Indonesia 1, Newmont 0
Newmont Nusa Tenggara withdraws arbitration claims against Indonesia. (JG Photo/Safir Makki)

Jakarta Globe | 27 Aug 2014

Indonesia 1, Newmont 0

By Tito Summa Siahaan

Jakarta. Newmont Mining might regret its decision to have taken Indonesia to arbitration court with the Arizona-based miner now being left behind by its fellow miners in renegotiation talks with the Indonesian government.

Newmont said on Wednesday that it had withdrawn its arbitration claim against the Indonesia after “commitments from senior government officials to open formal negotiation to conclude a Memorandum of Understanding with [local unit] PTNNT [PT Newmont Nusa Tenggara] upon cessation of the arbitration claim.”

That announcement concluded an ugly tug-of-war between the Indonesian government and NNT, which operates the Batu Hijau copper and gold mine in West Nusa Tenggara, on the mineral ore export ban.

The decision to take the export restriction issue to the international arbitration court was met with a strong response by the government.

Indonesia, through the Coordinating Minister for the Economy Chairul Tanjung, had suspended all talks with Newmont and countered with a threat of taking Newmont to a different international arbitration court.

During the process of making its claims against the Indonesian government, Newmont saw its fellow contract of works holders, including Freeport Indonesia, reach an agreement on the export policy and, possibly, a contract renegotiation.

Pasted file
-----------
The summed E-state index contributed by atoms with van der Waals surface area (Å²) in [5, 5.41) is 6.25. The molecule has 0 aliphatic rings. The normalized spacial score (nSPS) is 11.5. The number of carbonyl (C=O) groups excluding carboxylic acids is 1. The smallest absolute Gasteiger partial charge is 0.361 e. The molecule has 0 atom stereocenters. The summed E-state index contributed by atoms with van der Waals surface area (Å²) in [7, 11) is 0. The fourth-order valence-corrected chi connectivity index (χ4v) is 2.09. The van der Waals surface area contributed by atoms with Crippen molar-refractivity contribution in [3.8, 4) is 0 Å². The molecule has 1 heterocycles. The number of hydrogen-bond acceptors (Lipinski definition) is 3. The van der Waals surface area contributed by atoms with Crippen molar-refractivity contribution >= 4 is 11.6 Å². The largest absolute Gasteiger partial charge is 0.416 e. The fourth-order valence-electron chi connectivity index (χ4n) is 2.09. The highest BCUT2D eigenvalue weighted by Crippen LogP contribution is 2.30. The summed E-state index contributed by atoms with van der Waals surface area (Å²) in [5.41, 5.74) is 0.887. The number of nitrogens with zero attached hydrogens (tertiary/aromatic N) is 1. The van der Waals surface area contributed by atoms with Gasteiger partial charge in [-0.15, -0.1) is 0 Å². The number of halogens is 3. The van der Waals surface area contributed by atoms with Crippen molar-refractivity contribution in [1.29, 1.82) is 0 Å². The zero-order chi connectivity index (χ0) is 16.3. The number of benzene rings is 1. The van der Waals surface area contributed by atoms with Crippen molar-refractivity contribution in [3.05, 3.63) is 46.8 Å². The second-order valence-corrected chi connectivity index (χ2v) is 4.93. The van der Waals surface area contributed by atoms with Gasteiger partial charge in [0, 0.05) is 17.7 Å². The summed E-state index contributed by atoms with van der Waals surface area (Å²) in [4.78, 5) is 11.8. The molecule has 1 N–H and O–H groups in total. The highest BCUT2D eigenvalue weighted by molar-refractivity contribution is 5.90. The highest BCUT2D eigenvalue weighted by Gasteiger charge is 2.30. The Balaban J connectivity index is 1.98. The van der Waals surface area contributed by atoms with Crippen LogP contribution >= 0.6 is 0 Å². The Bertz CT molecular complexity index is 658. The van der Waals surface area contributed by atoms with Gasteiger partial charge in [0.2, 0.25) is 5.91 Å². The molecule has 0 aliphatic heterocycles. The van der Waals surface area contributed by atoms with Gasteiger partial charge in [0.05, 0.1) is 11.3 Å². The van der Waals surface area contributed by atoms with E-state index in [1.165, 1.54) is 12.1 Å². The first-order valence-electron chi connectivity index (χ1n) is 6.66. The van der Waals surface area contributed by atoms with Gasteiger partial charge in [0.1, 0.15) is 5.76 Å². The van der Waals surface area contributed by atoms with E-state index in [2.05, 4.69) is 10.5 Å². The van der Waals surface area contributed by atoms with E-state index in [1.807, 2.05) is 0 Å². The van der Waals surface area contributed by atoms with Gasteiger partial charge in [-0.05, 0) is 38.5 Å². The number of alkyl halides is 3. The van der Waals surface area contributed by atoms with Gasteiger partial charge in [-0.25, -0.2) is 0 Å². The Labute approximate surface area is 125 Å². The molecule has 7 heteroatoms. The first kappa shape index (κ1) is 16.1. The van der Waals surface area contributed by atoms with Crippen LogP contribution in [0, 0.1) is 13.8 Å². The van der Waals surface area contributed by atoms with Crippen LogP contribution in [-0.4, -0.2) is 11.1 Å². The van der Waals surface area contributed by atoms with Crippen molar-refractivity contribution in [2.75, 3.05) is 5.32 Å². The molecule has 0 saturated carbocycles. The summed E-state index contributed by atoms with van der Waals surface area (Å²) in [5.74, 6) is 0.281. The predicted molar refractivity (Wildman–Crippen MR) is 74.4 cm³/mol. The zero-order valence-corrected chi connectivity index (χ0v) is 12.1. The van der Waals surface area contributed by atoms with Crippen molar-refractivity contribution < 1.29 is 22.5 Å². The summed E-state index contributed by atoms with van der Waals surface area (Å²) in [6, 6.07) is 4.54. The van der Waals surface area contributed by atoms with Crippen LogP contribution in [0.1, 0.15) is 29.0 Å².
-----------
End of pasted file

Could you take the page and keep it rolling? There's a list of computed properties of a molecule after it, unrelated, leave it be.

Commenting on Newmont’s withdrawal, R. Sukhyar, the director general for coal and mineral resources, suggested that the government may have the upper hand in the renegotiation table with Newmont.

“We will press them,” said Sukhyar on Wednesday, adding that the government is ready to resume talks with the miner.

The decision to take Indonesia to the International Center for Settlement of Investment Dispute undermined Newmont’s standing in the negotiation table, according to Hikmahanto Juwana, an international law professor at the University of Indonesia.

“If they want to, the government can strike back,” said Hikmahanto. “But I do see that the government has displayed good intention on the issue. Furthermore, I do think that Newmont will lose in the case. It is because the export restriction was not discriminatory. It is applicable to all miners.”

Syahrir AB, the executive director of the Indonesian Mining Association, also shares the same view, saying that the government had emerged as the stronger side in the aftermath of the debacle. “The government is indeed stronger, but they must also must be more responsible in finding a win-win solution.”

source: Jakarta Globe